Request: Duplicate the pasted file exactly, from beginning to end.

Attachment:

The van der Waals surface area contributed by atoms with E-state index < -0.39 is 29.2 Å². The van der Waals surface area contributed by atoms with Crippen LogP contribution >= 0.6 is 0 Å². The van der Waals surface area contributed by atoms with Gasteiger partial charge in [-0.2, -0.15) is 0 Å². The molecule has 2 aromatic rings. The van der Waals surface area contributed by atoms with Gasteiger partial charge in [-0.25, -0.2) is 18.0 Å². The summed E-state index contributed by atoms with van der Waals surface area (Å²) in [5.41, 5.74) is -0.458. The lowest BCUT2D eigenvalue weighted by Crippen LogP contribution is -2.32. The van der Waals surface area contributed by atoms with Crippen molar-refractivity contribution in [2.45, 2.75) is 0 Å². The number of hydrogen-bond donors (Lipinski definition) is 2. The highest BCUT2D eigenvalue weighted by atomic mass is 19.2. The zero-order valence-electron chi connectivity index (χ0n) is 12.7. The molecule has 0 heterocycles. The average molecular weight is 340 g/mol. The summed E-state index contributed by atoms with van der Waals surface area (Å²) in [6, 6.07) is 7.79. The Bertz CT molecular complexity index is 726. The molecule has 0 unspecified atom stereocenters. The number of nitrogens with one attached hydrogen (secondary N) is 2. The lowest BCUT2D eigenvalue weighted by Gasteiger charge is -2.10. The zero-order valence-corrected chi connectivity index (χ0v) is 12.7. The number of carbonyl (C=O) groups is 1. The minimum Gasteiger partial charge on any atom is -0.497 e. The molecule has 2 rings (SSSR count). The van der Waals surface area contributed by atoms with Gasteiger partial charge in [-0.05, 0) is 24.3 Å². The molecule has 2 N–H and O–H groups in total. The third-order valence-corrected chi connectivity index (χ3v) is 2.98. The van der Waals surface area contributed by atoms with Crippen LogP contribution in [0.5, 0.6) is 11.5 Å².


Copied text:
The van der Waals surface area contributed by atoms with E-state index < -0.39 is 29.2 Å². The van der Waals surface area contributed by atoms with Crippen LogP contribution >= 0.6 is 0 Å². The van der Waals surface area contributed by atoms with Gasteiger partial charge in [-0.2, -0.15) is 0 Å². The molecule has 2 aromatic rings. The van der Waals surface area contributed by atoms with Gasteiger partial charge in [-0.25, -0.2) is 18.0 Å². The summed E-state index contributed by atoms with van der Waals surface area (Å²) in [5.41, 5.74) is -0.458. The lowest BCUT2D eigenvalue weighted by Crippen LogP contribution is -2.32. The van der Waals surface area contributed by atoms with Crippen molar-refractivity contribution in [2.45, 2.75) is 0 Å². The number of hydrogen-bond donors (Lipinski definition) is 2. The highest BCUT2D eigenvalue weighted by atomic mass is 19.2. The zero-order valence-electron chi connectivity index (χ0n) is 12.7. The molecule has 0 heterocycles. The average molecular weight is 340 g/mol. The summed E-state index contributed by atoms with van der Waals surface area (Å²) in [6, 6.07) is 7.79. The Bertz CT molecular complexity index is 726. The molecule has 0 unspecified atom stereocenters. The number of nitrogens with one attached hydrogen (secondary N) is 2. The lowest BCUT2D eigenvalue weighted by Gasteiger charge is -2.10. The zero-order valence-corrected chi connectivity index (χ0v) is 12.7. The number of carbonyl (C=O) groups is 1. The minimum Gasteiger partial charge on any atom is -0.497 e. The molecule has 2 rings (SSSR count). The van der Waals surface area contributed by atoms with Gasteiger partial charge in [-0.05, 0) is 24.3 Å². The molecule has 2 N–H and O–H groups in total. The third-order valence-corrected chi connectivity index (χ3v) is 2.98. The van der Waals surface area contributed by atoms with Crippen LogP contribution in [0.5, 0.6) is 11.5 Å².